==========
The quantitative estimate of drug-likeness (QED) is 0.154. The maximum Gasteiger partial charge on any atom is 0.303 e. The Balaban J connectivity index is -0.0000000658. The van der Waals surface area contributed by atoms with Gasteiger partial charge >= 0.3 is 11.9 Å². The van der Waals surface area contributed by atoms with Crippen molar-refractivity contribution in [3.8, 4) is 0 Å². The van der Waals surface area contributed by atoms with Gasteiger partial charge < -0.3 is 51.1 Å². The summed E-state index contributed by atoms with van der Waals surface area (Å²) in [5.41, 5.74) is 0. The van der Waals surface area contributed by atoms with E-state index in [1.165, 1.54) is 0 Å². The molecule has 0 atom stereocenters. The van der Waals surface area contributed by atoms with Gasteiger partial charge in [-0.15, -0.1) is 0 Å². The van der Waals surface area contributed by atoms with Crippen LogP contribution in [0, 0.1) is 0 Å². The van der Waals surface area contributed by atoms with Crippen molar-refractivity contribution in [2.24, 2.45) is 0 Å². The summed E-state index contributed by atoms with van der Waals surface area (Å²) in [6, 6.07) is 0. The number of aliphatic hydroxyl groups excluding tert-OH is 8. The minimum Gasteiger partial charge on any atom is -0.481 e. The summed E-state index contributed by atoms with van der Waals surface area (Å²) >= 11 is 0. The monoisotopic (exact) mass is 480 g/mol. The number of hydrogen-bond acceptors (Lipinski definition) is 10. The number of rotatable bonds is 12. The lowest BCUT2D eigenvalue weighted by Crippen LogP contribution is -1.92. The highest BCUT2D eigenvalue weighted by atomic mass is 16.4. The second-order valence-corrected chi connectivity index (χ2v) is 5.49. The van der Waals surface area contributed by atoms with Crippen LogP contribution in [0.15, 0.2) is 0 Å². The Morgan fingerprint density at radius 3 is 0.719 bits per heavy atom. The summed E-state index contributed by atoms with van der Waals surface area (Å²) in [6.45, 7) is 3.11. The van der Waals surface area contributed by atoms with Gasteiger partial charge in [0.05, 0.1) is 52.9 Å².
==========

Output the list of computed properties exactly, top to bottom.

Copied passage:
The quantitative estimate of drug-likeness (QED) is 0.154. The maximum Gasteiger partial charge on any atom is 0.303 e. The Balaban J connectivity index is -0.0000000658. The van der Waals surface area contributed by atoms with Gasteiger partial charge >= 0.3 is 11.9 Å². The van der Waals surface area contributed by atoms with Crippen molar-refractivity contribution in [3.8, 4) is 0 Å². The van der Waals surface area contributed by atoms with Gasteiger partial charge < -0.3 is 51.1 Å². The summed E-state index contributed by atoms with van der Waals surface area (Å²) in [5.41, 5.74) is 0. The van der Waals surface area contributed by atoms with E-state index in [1.165, 1.54) is 0 Å². The molecule has 0 atom stereocenters. The van der Waals surface area contributed by atoms with Gasteiger partial charge in [-0.15, -0.1) is 0 Å². The van der Waals surface area contributed by atoms with Crippen LogP contribution in [0, 0.1) is 0 Å². The van der Waals surface area contributed by atoms with Crippen molar-refractivity contribution in [2.24, 2.45) is 0 Å². The summed E-state index contributed by atoms with van der Waals surface area (Å²) in [6, 6.07) is 0. The number of aliphatic hydroxyl groups excluding tert-OH is 8. The minimum Gasteiger partial charge on any atom is -0.481 e. The summed E-state index contributed by atoms with van der Waals surface area (Å²) >= 11 is 0. The monoisotopic (exact) mass is 480 g/mol. The number of hydrogen-bond acceptors (Lipinski definition) is 10. The number of rotatable bonds is 12. The lowest BCUT2D eigenvalue weighted by Crippen LogP contribution is -1.92. The highest BCUT2D eigenvalue weighted by atomic mass is 16.4. The second-order valence-corrected chi connectivity index (χ2v) is 5.49. The van der Waals surface area contributed by atoms with Crippen LogP contribution in [0.15, 0.2) is 0 Å². The Morgan fingerprint density at radius 3 is 0.719 bits per heavy atom. The summed E-state index contributed by atoms with van der Waals surface area (Å²) in [6.45, 7) is 3.11. The van der Waals surface area contributed by atoms with Gasteiger partial charge in [0.05, 0.1) is 52.9 Å².